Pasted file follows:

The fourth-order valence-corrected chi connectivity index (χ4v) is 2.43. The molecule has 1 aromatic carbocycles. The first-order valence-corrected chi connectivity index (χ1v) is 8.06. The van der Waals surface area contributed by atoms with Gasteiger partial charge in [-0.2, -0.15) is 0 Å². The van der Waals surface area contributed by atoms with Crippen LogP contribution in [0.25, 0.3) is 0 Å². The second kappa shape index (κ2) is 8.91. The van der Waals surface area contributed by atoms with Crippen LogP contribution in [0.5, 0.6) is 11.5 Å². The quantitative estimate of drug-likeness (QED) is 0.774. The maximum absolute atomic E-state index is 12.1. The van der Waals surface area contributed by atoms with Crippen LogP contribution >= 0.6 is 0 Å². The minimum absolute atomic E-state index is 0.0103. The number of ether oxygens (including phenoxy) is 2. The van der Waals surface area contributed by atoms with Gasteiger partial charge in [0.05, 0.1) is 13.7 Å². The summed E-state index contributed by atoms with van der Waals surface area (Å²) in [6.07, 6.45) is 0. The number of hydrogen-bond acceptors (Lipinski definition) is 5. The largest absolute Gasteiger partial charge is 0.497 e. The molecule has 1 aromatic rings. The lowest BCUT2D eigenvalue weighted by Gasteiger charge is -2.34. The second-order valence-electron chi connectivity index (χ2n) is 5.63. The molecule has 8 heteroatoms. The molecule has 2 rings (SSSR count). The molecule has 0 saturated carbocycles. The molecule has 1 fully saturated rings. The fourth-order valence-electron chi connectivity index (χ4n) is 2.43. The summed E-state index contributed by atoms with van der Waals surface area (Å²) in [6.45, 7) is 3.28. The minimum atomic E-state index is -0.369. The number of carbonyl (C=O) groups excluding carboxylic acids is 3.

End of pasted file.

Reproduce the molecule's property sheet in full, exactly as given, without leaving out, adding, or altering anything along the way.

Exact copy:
The fourth-order valence-corrected chi connectivity index (χ4v) is 2.43. The molecule has 1 aromatic carbocycles. The first-order valence-corrected chi connectivity index (χ1v) is 8.06. The van der Waals surface area contributed by atoms with Gasteiger partial charge in [-0.2, -0.15) is 0 Å². The van der Waals surface area contributed by atoms with Crippen LogP contribution in [0.25, 0.3) is 0 Å². The second kappa shape index (κ2) is 8.91. The van der Waals surface area contributed by atoms with Crippen LogP contribution in [0.5, 0.6) is 11.5 Å². The quantitative estimate of drug-likeness (QED) is 0.774. The maximum absolute atomic E-state index is 12.1. The van der Waals surface area contributed by atoms with Crippen LogP contribution >= 0.6 is 0 Å². The minimum absolute atomic E-state index is 0.0103. The number of ether oxygens (including phenoxy) is 2. The van der Waals surface area contributed by atoms with Gasteiger partial charge in [0.05, 0.1) is 13.7 Å². The summed E-state index contributed by atoms with van der Waals surface area (Å²) in [6.07, 6.45) is 0. The number of hydrogen-bond acceptors (Lipinski definition) is 5. The largest absolute Gasteiger partial charge is 0.497 e. The molecule has 1 aromatic rings. The lowest BCUT2D eigenvalue weighted by Gasteiger charge is -2.34. The second-order valence-electron chi connectivity index (χ2n) is 5.63. The molecule has 8 heteroatoms. The molecule has 2 rings (SSSR count). The molecule has 0 saturated carbocycles. The molecule has 1 fully saturated rings. The fourth-order valence-electron chi connectivity index (χ4n) is 2.43. The summed E-state index contributed by atoms with van der Waals surface area (Å²) in [6.45, 7) is 3.28. The minimum atomic E-state index is -0.369. The number of carbonyl (C=O) groups excluding carboxylic acids is 3.